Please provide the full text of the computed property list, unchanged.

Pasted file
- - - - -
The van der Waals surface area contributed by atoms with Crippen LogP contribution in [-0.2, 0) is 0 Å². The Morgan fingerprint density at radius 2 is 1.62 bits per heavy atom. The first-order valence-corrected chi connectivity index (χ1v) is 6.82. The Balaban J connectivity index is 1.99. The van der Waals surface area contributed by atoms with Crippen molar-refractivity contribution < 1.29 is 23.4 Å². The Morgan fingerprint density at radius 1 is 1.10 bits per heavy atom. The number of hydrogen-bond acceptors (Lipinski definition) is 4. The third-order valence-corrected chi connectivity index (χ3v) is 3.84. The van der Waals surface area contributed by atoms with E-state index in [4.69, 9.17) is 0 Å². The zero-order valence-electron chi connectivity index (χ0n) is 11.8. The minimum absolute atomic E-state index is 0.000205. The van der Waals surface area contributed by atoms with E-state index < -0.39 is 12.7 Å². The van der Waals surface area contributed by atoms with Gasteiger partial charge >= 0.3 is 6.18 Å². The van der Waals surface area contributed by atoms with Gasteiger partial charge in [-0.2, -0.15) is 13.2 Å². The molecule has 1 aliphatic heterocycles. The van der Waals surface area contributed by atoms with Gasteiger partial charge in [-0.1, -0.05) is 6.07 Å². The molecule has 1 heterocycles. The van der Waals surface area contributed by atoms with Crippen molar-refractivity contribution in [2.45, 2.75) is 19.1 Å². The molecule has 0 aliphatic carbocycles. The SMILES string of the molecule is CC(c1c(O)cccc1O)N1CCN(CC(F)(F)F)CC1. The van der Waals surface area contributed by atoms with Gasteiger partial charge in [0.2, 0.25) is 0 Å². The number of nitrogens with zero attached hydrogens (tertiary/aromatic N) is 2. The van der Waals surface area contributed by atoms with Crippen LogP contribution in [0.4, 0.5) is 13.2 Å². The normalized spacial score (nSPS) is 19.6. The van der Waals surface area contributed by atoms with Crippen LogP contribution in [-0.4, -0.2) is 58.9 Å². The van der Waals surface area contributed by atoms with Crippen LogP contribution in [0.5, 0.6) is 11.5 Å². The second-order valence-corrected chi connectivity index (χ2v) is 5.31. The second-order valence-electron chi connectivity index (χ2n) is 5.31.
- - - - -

The van der Waals surface area contributed by atoms with Crippen LogP contribution in [-0.2, 0) is 0 Å². The Morgan fingerprint density at radius 2 is 1.62 bits per heavy atom. The first-order valence-corrected chi connectivity index (χ1v) is 6.82. The Balaban J connectivity index is 1.99. The van der Waals surface area contributed by atoms with Crippen molar-refractivity contribution < 1.29 is 23.4 Å². The Morgan fingerprint density at radius 1 is 1.10 bits per heavy atom. The number of hydrogen-bond acceptors (Lipinski definition) is 4. The third-order valence-corrected chi connectivity index (χ3v) is 3.84. The van der Waals surface area contributed by atoms with E-state index in [4.69, 9.17) is 0 Å². The zero-order valence-electron chi connectivity index (χ0n) is 11.8. The minimum absolute atomic E-state index is 0.000205. The van der Waals surface area contributed by atoms with E-state index < -0.39 is 12.7 Å². The van der Waals surface area contributed by atoms with Gasteiger partial charge >= 0.3 is 6.18 Å². The van der Waals surface area contributed by atoms with Gasteiger partial charge in [-0.2, -0.15) is 13.2 Å². The molecule has 1 aliphatic heterocycles. The van der Waals surface area contributed by atoms with Gasteiger partial charge in [-0.1, -0.05) is 6.07 Å². The molecule has 1 heterocycles. The van der Waals surface area contributed by atoms with Crippen molar-refractivity contribution in [2.45, 2.75) is 19.1 Å². The molecule has 0 aliphatic carbocycles. The SMILES string of the molecule is CC(c1c(O)cccc1O)N1CCN(CC(F)(F)F)CC1. The van der Waals surface area contributed by atoms with Gasteiger partial charge in [0.2, 0.25) is 0 Å². The number of nitrogens with zero attached hydrogens (tertiary/aromatic N) is 2. The van der Waals surface area contributed by atoms with Crippen LogP contribution in [0.4, 0.5) is 13.2 Å². The normalized spacial score (nSPS) is 19.6. The van der Waals surface area contributed by atoms with Crippen LogP contribution in [-0.4, -0.2) is 58.9 Å². The van der Waals surface area contributed by atoms with Crippen LogP contribution in [0.5, 0.6) is 11.5 Å². The second-order valence-corrected chi connectivity index (χ2v) is 5.31. The second-order valence-electron chi connectivity index (χ2n) is 5.31.